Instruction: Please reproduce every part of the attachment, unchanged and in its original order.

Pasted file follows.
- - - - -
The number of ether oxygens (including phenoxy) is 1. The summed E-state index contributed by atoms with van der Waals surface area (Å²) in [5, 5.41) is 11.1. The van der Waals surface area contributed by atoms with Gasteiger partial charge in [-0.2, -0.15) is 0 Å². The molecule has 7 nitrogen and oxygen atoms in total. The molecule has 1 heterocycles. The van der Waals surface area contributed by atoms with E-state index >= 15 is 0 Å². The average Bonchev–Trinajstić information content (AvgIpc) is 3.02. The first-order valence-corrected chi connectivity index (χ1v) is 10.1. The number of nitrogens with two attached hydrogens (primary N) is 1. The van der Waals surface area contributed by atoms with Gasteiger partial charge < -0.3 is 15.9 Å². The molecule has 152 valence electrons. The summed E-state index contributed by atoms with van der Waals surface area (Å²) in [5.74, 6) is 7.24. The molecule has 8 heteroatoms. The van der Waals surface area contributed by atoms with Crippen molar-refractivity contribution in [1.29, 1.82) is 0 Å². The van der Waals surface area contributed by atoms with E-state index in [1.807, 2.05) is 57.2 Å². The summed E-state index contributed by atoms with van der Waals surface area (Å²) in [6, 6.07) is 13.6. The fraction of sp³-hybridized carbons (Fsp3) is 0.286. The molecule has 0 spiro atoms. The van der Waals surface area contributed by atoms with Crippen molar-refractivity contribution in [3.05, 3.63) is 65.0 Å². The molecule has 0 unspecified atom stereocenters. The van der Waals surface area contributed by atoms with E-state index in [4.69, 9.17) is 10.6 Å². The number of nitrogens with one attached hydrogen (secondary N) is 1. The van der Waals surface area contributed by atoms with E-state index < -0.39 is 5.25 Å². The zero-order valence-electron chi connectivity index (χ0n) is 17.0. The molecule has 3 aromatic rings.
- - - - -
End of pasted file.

The number of ether oxygens (including phenoxy) is 1. The summed E-state index contributed by atoms with van der Waals surface area (Å²) in [5, 5.41) is 11.1. The van der Waals surface area contributed by atoms with Gasteiger partial charge in [-0.2, -0.15) is 0 Å². The molecule has 7 nitrogen and oxygen atoms in total. The molecule has 1 heterocycles. The van der Waals surface area contributed by atoms with E-state index >= 15 is 0 Å². The average Bonchev–Trinajstić information content (AvgIpc) is 3.02. The first-order valence-corrected chi connectivity index (χ1v) is 10.1. The number of nitrogens with two attached hydrogens (primary N) is 1. The van der Waals surface area contributed by atoms with Gasteiger partial charge < -0.3 is 15.9 Å². The molecule has 152 valence electrons. The summed E-state index contributed by atoms with van der Waals surface area (Å²) in [5.74, 6) is 7.24. The molecule has 8 heteroatoms. The van der Waals surface area contributed by atoms with Crippen molar-refractivity contribution in [1.29, 1.82) is 0 Å². The van der Waals surface area contributed by atoms with E-state index in [1.807, 2.05) is 57.2 Å². The summed E-state index contributed by atoms with van der Waals surface area (Å²) in [6, 6.07) is 13.6. The fraction of sp³-hybridized carbons (Fsp3) is 0.286. The molecule has 0 spiro atoms. The van der Waals surface area contributed by atoms with Crippen molar-refractivity contribution in [3.05, 3.63) is 65.0 Å². The molecule has 0 unspecified atom stereocenters. The van der Waals surface area contributed by atoms with E-state index in [4.69, 9.17) is 10.6 Å². The number of nitrogens with one attached hydrogen (secondary N) is 1. The van der Waals surface area contributed by atoms with E-state index < -0.39 is 5.25 Å². The zero-order valence-electron chi connectivity index (χ0n) is 17.0. The molecule has 3 aromatic rings.